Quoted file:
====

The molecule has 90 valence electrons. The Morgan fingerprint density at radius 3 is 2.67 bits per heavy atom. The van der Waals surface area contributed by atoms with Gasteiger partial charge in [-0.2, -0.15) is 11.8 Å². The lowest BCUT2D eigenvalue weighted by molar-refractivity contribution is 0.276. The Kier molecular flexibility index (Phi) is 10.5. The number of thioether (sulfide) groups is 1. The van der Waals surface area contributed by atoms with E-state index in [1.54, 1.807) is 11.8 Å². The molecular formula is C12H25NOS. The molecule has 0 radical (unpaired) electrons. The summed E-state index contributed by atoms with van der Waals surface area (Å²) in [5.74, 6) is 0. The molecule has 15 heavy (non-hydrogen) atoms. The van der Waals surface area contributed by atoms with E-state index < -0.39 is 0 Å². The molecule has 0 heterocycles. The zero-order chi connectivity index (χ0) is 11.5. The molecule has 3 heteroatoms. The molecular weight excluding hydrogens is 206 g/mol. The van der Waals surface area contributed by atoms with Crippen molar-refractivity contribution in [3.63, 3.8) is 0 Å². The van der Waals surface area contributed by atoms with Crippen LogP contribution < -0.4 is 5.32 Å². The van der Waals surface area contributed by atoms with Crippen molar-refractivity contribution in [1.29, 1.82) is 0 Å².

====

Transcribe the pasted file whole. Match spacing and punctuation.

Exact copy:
The molecule has 90 valence electrons. The Morgan fingerprint density at radius 3 is 2.67 bits per heavy atom. The van der Waals surface area contributed by atoms with Gasteiger partial charge in [-0.2, -0.15) is 11.8 Å². The lowest BCUT2D eigenvalue weighted by molar-refractivity contribution is 0.276. The Kier molecular flexibility index (Phi) is 10.5. The number of thioether (sulfide) groups is 1. The van der Waals surface area contributed by atoms with E-state index in [1.54, 1.807) is 11.8 Å². The molecular formula is C12H25NOS. The molecule has 0 radical (unpaired) electrons. The summed E-state index contributed by atoms with van der Waals surface area (Å²) in [5.74, 6) is 0. The molecule has 15 heavy (non-hydrogen) atoms. The van der Waals surface area contributed by atoms with E-state index < -0.39 is 0 Å². The molecule has 0 heterocycles. The zero-order chi connectivity index (χ0) is 11.5. The molecule has 3 heteroatoms. The molecular weight excluding hydrogens is 206 g/mol. The van der Waals surface area contributed by atoms with Crippen molar-refractivity contribution in [3.63, 3.8) is 0 Å². The van der Waals surface area contributed by atoms with Crippen LogP contribution < -0.4 is 5.32 Å². The van der Waals surface area contributed by atoms with Crippen molar-refractivity contribution in [1.29, 1.82) is 0 Å².